This course provides a comprehensive introduction to patent law and policy. No technical background is required. The course begins by addressing the history of patents as well as the policy arguments for and against using patents as a mechanism for inducing innovation. Following this introduction, students learn the basics of patent drafting and prosecution, patent claims, and claim construction. The class then addresses in depth the central patentability criteria of subject matter, utility, nonobviousness, and disclosure. Other topics of importance that are covered in the class include: the relationship between patents and other forms of intellectual property protection, particularly trade secrecy and copyright; the intersection of patent and antitrust law; the role of the two major institutions responsible for administering the patent system, the Patent and Trademark Office and the Court of Appeals for the Federal Circuit; and the role of patents in the two major industries of the knowledge-based economy, information technology and biotechnology.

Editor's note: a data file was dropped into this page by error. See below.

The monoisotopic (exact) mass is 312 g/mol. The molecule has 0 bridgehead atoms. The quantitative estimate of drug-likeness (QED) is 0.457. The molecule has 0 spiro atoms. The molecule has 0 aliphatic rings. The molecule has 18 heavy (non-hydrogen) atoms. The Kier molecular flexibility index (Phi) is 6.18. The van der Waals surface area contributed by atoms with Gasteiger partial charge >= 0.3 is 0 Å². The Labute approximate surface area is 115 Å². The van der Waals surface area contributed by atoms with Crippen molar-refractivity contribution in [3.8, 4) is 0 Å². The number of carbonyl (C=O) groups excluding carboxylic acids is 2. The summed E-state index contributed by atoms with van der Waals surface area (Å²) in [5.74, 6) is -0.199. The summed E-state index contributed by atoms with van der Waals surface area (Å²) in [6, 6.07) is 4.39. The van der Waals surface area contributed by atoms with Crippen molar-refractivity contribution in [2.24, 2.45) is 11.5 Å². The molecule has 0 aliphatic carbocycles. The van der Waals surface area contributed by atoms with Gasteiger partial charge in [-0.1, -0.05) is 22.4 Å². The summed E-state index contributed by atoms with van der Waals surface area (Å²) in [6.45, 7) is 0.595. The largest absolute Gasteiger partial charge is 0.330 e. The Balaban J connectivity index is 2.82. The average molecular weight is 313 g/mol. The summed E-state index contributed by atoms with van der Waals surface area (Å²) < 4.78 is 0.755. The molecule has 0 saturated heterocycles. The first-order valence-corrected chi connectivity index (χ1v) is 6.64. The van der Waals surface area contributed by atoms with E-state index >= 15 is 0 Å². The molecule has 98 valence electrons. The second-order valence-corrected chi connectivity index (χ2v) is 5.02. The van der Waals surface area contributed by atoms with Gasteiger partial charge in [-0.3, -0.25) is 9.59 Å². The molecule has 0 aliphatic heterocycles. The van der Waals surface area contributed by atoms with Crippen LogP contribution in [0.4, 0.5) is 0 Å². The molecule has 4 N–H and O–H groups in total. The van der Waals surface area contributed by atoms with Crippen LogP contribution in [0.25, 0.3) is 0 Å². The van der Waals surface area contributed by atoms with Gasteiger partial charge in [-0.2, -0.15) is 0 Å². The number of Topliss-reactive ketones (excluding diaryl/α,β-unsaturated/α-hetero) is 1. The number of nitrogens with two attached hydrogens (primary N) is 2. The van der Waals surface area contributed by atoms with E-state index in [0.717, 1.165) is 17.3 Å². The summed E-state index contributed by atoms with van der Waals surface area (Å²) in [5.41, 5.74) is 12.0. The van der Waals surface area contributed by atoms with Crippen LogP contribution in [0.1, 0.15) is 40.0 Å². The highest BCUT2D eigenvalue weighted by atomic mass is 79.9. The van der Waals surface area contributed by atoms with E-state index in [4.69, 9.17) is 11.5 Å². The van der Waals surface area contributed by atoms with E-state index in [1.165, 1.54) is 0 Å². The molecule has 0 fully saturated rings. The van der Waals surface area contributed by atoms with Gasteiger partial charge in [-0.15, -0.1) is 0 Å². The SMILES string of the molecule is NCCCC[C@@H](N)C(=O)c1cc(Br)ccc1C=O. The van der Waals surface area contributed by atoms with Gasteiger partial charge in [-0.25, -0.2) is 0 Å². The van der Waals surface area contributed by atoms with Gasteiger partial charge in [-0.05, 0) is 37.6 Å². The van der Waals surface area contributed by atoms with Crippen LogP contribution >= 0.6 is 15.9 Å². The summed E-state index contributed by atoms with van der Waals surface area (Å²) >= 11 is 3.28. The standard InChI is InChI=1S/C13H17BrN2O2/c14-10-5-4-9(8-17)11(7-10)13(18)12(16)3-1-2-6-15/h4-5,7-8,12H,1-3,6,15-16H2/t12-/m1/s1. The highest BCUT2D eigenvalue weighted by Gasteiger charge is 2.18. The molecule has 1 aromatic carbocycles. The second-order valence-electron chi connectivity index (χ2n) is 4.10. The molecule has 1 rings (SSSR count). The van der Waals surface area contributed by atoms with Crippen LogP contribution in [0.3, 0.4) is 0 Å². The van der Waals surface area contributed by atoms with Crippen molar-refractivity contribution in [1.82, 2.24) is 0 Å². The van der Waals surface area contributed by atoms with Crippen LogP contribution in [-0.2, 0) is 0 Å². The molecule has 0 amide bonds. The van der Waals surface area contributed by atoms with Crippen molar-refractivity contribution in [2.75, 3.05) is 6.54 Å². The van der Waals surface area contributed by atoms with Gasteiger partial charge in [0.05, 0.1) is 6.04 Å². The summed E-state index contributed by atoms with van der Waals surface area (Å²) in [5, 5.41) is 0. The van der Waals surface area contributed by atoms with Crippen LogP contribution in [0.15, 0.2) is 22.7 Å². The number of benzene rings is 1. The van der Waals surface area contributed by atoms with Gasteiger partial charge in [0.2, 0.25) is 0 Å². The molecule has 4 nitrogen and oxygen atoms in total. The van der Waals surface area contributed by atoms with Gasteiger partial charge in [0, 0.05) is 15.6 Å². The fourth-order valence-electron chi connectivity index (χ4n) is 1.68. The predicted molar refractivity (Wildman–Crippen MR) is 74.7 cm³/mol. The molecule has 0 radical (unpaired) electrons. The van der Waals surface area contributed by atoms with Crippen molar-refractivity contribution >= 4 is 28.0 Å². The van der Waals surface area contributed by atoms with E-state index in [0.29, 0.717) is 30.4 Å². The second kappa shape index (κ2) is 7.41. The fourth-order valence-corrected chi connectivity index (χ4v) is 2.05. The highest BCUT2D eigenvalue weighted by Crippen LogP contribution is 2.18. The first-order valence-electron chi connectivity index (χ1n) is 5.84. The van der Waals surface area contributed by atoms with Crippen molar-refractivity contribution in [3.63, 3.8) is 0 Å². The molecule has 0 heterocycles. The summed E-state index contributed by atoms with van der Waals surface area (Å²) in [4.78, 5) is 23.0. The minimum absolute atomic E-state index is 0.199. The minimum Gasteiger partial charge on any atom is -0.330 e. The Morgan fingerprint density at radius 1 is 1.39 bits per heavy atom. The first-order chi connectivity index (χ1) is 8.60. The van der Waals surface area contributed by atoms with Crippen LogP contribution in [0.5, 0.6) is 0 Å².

393

Trademark Law and Unfair Competition 2
  • JD elective
  • LLM-LE (JD) elective
  • IntlLLM/SJD/EXC elective
  • IntllLLM IP Cert
  • Fall 20
  • Spring 22
  • Spring 23
  • Final Exam